Welcome back to another Fenway’s Future. This week we look at some pitchers on the upswing and a pair of position players going through roller coaster stretches. Oh, and Brian Johnson strikes again.
Triple-A Pawtucket: Brian Johnson, LHP and Deven Marrero, SS
Brian Johnson was just highlighted in last week’s post, but it’s hard to ignore Friday’s dominance and where it leaves him among the Red Sox’ top pitching prospects. Pitching in place of Eduardo Rodriguez, who made his major league debut Thursday night, the southpaw struck out nine batters over six perfect innings to lead the PawSox to a 1-0 win over Louisville. Johnson worked under a pitch limit and was pulled after 74 pitches. According to a tweet by Alex Speier, Friday was Johnson’s third perfect outing of his professional career.
Johnson has allowed one run or fewer in four of his last five starts and in all but two of his 10 outings this season, and he’s upped his K/9 to 9.27. The lefty should be next in line to get called up upon the next Sox starter implosion. Although it’s unlikely Johnson will match Rodriguez’s dazzling debut, it’s not unreasonable to think the Red Sox will be more inclined to give another young arm a shot thanks to Rodriguez’s effort Thursday.
Deven Marrero’s adjustment to Triple-A pitching through half of last season and this season has been a difficult one. This season alone he’s hitting .252/.318/.364 with a 25.1 K%. Although was drafted in the first round in 2012 more so for his athleticism and arm strength at shortstop than for his bat, Marrero hasn’t shown the offensive effectiveness necessary to be major league ready in the near future. However, as Marrero has quick hands and a compact swing and the potential to be a competent line-drive hitter. In fact, he’s shown improvement at the plate as he’s in the midst of a five-game hitting streak in which he’s gone 6-for-19 (.315). But the strikeout rate is still a glaring flaw that is likely to get worse at the next level.
Marrero is projected to be a traditional everyday shortstop. He’s a plus fielder – although eight errors through 41 games at short isn’t encouraging – who will be a bottom-of-the-order hitter throughout his career. But in a perfect world for the Red Sox, Marrero will never be an everyday shortstop in Boston – that’s Xander Bogaerts’ job to lose. The 24-year-old’s seen time at both second base and third base, but those positions are locked up long-term with Dustin Pedroia’s recent extension and Pablo Sandoval being signed through 2019. Marrero may be a trade chip more than anything else.
The Red Sox appear to have another super utility man – Brock Holt 2.0? – in Carlos Asuaje. He’s primarily a second baseman, but has also played at third base and throughout the outfield this season. His versatility will likely be his ticket to the big leagues given his average everyday hitting and fielding potential. Asuaje caught fire over Memorial Day weekend, going 6-for-12 with two homers, four runs and four RBIs in three games. But the 23-year-old has struggled since, going 1-for-13 and striking out three times in his last game Thursday. Asuaje won’t be asked to put up ridiculous offensive numbers, however. At least not in this organization. He has a solid 12.9 percent walk rate to go with his .372 wOBA and .313 BABIP, which is good enough to suggest he’s going to advance through the minors in the next few years. The only uncertainty is when and where his opportunity will come.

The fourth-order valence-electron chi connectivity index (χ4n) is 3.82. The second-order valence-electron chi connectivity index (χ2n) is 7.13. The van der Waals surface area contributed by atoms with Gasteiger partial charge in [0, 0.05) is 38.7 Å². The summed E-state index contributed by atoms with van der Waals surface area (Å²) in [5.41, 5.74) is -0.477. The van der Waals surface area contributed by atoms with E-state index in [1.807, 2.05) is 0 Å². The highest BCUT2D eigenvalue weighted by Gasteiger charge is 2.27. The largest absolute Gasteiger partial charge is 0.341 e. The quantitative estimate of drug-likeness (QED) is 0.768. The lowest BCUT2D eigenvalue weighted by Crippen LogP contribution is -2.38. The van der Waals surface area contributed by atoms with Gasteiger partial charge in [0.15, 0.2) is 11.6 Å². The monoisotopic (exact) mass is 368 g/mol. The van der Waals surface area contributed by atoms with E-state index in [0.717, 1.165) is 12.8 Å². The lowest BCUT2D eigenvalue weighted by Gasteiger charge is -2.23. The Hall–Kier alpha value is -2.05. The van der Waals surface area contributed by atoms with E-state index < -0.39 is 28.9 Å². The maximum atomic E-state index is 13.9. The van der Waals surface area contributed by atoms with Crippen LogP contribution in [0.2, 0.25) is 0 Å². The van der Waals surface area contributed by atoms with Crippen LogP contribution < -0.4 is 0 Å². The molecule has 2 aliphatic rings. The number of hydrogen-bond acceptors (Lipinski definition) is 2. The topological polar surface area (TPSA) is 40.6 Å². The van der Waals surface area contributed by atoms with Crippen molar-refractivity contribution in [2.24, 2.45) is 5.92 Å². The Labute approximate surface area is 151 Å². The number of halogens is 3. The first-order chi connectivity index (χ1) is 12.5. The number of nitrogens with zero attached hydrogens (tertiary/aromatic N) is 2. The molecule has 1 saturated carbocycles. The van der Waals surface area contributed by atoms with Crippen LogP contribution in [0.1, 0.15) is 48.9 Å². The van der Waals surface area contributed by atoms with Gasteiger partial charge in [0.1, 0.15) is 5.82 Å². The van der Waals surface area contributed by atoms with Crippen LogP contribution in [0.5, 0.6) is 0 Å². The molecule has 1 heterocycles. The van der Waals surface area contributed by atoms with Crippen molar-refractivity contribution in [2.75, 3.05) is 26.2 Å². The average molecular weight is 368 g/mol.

High-A Salem: Trey Ball, LHP
Trey Ball’s professional career has had an underwhelming start. The 2013 first-round pick struggled with his control and was hit hard in rookie ball in 2013 and Greenville last season. He hasn’t been much better in High-A, sporting a 5.47 FIP and 1.37 strikeout-to-walk ratio through nine starts this season. Ball showed signs of potential before another setback in his most recent outing. After allowing just one run over his last 10.1 innings, Ball was tagged for five runs (three earned) on eight hits Friday night, surrendering three walks and a homer.
It’s hard to give up on the 20-year-old so quickly despite the difficulties. The Red Sox probably feel the same way. Ball is a tall left-hander with decent fastball velocity and an improving changeup. He’s 6-foot-6 with a 185-pound frame that is bound to fill out with proper training. Ball’s biggest issue is his command, as his 3.64 BB/9 suggests. But that’s a fixable problem for a young, athletic pitcher.
Single-A Greenville: Michael Kopech, RHP
Michael Kopech may be the most powerful pitching prospect in the Sox’ minor league system. He possesses an explosive fastball that tops out at 98 miles-per-hour and a hard slider to put away hitters. He uses those two pitches primarily to get swings and misses, while his changeup still needs work. As Alex Skillin wrote last month, these attributes make Kopech a high-ceiling pitching prospect. Kopech has been especially overpowering as of late, averaging seven strikeouts over his last three outings and giving up two runs over 14 innings. One of the notable concerns about the 19-year-old heading into 2015 was his command. Kopech posted a 5.93 BB/9 over eight starts in rookie ball last year. He’s down to 3.03 walks per nine innings through his first nine Single-A starts, boasting a 3.45 strikeout-to-walk ratio in the process.
Command will continue to be a work in progress for Kopech. But like with Ball, it’s something that comes over time with young pitchers of his potential. Besides, when you’re striking out 29.2 percent of the batters you face, any criticism can shrugged off as nitpicking for now.
Photos by Kelly O’Connor/www.sittingstill.smugmug.com